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Chicago mystery hummingbird a mystery no more


Offered as a follow-up to last week’s post on the mystery Selasphorus hummingbird that has, for the last few weeks, been turning the brains of Illinois birders to mush as they try to figure it out.

Last week, the hummingbird was captured, banded, and lessened of a few tail feathers for DNA sequencing, in a renewed attempt to discover its identity.  The feathers were taken to the Field Museum of Natural History where ornithologists hoped to be able to finally put a name to the bird to a very high degree of certainty.  Specifically, they hoped to answer the question of whether this was Illinois’s first Broad-tailed Hummingbird as originally identified, some sort of unknown hybrid, or something else entirely.

Chicago hummer
photo by Greg Neise, used with permission

And the verdict is finally in….

The bird is a Rufous Hummingbird.

Or, at least, it’s Rufous enough for jazz, as they say (see comments for clarification).

This surprising, given some of the plumage characteristics, result poses no shortage of questions as to whether or not juvenile Selasphorus hummingbirds are identifiable at all short of a full-on DNA workup, but Chicago birder (and ABA Blog contributor) Greg Neise discovered a potential field mark that may shed a little light on future confusing birds.  He was looking at the eyelashes.

As if juvenile Selasphorus identification couldn’t get more obscure, now we must pay close attention to hummingbird eye”lashes”, or rather, the tiny feathers on the lower eyelid that serve the same purpose as lashes in mammals, but it’s not quite as difficult as it first appears, and the idea seems to have some merit. Greg writes more on the Illinois Birding forum here.

In any case the mystery is solved, and while Illinois must wait a but longer for the state’s first Broad-tailed Hummingbird, the bright side is that, after the hullabaloo involving this particular bird, all parties involved are a whole lot more prepared for that record now.

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Nate Swick

Nate Swick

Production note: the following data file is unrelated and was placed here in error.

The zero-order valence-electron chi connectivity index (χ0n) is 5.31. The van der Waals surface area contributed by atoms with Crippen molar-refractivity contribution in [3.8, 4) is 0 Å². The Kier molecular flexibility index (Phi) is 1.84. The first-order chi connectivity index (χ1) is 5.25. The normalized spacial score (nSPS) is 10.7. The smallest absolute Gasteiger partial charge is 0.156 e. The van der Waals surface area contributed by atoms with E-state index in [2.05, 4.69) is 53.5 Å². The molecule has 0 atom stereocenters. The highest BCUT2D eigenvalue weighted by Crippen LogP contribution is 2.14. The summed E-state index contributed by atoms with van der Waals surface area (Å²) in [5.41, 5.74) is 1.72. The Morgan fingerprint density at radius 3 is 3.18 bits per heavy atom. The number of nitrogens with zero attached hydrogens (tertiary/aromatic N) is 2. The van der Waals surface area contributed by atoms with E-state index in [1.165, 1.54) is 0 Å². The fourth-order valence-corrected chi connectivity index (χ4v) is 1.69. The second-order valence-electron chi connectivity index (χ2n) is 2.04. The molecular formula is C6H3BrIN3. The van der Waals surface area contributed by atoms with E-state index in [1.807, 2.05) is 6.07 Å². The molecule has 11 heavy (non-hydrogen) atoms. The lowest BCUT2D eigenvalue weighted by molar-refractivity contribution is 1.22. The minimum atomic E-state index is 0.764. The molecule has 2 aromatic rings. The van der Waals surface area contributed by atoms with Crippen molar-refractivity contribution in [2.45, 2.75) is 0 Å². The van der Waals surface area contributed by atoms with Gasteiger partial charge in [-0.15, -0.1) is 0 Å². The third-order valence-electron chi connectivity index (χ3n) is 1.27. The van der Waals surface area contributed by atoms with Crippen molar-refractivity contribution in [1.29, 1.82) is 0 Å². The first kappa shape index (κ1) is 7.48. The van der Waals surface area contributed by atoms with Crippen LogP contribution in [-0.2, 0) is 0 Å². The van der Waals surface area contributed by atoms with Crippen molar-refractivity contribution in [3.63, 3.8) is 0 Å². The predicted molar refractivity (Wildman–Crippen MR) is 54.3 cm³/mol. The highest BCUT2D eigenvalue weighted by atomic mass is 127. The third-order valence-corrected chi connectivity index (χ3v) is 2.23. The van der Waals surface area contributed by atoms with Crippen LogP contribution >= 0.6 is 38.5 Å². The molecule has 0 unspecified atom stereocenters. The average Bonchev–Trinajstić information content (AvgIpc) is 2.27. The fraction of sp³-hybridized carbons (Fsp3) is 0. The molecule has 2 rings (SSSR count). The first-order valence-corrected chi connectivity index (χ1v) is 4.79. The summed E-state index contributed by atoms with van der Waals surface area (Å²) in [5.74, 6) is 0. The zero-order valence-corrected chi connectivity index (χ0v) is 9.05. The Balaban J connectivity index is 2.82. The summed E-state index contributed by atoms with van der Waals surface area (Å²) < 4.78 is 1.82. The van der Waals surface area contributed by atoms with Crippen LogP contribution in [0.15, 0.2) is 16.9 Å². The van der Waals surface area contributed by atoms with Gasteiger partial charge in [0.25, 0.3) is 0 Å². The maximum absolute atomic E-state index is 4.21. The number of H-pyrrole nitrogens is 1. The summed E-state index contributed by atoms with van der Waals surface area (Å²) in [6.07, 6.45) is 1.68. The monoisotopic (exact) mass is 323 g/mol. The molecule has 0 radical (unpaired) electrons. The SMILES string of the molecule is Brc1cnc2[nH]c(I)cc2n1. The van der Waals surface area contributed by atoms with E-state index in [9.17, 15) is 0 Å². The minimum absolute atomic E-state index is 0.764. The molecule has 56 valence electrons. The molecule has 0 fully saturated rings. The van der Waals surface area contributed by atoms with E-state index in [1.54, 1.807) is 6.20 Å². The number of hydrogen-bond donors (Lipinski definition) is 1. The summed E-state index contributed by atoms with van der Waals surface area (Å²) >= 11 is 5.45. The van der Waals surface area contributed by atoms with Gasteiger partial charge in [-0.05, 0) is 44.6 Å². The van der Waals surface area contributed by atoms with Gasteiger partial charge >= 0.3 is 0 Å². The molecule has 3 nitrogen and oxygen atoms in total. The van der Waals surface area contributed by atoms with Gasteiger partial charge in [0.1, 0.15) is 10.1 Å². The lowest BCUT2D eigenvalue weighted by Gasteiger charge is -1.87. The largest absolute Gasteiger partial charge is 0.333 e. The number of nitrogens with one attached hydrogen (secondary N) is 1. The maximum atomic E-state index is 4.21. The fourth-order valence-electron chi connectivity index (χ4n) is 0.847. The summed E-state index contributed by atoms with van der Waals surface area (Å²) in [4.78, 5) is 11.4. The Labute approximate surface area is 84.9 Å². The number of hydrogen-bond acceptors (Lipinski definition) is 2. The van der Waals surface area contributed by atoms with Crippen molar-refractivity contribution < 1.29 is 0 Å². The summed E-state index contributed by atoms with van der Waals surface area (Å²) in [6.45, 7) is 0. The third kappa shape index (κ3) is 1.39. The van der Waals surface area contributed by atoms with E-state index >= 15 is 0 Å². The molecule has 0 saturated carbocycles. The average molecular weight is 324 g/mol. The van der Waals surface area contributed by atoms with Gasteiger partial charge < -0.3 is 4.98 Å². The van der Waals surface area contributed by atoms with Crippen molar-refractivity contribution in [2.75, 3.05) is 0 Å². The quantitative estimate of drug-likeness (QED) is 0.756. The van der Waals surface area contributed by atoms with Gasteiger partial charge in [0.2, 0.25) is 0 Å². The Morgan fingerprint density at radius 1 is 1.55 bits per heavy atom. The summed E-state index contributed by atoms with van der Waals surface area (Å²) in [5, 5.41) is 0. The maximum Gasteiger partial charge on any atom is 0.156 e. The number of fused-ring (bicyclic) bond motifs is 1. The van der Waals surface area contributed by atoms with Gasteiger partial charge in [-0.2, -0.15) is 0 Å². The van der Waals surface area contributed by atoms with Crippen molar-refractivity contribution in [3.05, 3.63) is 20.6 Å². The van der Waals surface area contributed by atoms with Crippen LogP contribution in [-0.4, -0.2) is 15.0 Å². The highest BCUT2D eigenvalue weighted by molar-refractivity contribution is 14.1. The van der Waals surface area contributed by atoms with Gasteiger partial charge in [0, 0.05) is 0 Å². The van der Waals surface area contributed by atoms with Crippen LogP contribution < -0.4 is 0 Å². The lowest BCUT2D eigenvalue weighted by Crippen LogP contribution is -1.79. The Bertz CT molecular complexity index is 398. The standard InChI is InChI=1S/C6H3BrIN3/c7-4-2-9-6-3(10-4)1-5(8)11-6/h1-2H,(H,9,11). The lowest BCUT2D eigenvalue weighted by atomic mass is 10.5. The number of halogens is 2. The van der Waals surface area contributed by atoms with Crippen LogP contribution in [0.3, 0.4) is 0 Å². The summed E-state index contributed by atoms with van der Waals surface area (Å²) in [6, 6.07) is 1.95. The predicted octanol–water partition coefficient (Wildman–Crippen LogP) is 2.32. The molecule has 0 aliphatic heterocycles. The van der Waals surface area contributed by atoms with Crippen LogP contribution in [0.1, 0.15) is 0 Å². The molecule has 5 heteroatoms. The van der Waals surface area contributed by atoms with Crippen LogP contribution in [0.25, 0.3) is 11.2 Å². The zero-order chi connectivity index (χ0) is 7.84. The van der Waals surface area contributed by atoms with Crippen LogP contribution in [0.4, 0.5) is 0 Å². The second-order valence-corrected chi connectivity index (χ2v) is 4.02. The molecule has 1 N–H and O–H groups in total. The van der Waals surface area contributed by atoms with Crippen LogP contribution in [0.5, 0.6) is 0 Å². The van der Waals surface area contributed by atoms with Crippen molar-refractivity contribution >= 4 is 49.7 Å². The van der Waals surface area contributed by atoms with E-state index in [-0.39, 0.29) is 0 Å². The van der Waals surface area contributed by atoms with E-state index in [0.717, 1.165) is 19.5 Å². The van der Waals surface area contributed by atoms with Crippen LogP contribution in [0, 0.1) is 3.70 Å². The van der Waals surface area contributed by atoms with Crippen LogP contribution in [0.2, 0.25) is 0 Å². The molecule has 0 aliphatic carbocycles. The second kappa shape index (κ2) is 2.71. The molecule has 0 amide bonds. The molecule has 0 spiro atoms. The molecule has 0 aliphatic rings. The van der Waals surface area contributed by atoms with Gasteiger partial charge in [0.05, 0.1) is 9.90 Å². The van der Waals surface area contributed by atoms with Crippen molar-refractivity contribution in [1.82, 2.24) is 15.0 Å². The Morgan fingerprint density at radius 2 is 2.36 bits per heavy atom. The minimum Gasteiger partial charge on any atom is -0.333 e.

Nate Swick is the editor of the American Birding Association Blog. A long-time member of the bird blogosphere, Nate has been writing about birds and birding at The Drinking Bird since 2007, but can also be found writing regularly at 10,000 Birds. In the non-digital world, he's an environmental educator and interpretive naturalist. He is also the author of Birding for the Curious. Nate lives in Greensboro, North Carolina, with his wife, Danielle, and two young children, who are not yet aware that they are being groomed to be birders.
Nate Swick

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  • Just curious, which markers did they sequence?

  • Hey Ryan,

    Josh Engel of the Field Museum talks about it here:

  • Frode Jacobsen

    I agree that the ND2 (mtDNA) data shows that the individual’s mother was a Rufous Hummingbird, but I would argue that the fact that the bird was homozygous at a single nuclear locus is not sufficient evidence against hybrid origin. Such a conclusion is merely based on the premise that each species have a unique DNA sequence at all genes/loci. However, nuclear DNA sorts out much more slowly than mtDNA and two (even distantly related) species can therefore very well share identical copies of the same gene retained since they split from their common ancestor.

  • Frode,

    We used AK1 because it shows a handful of SNPs among the three possible parents. The only nuclear markers that seem to have been sequenced for all three are the AK1 intron and a beta-fibrinogen intron. Bfib had no informative SNPs for this purpose, but AK1 had plenty. If the bird were a first-generation hybrid, there should have been at least 3 heterozygous sites (I can’t remember the exact number off the top of my head right now) in AK1. We feel confident an F1 hybrid is not a possibility for this bird. Having said that, I’m still playing devil’s advocate and saying that the current data does not exclude a backcross of some kind. It could easily be an F2 or more, and we would not know. It would obviously take a bit more work to figure that out!


    P.S. I didn’t know you were a birder! It would be great to meet you some day, as I’ve used info from your papers extensively. I’ve been using the same Z-linked markers that you used for the orioles. Any postdoc openings in the Omland lab? 🙂

  • If you have to be able to identify eyelashes this will help. The Wearable Hummingbird Feeder, hummingbirds feed right in front of your eyes about an inch above your nose about as close as you can get. Two min YouTube video

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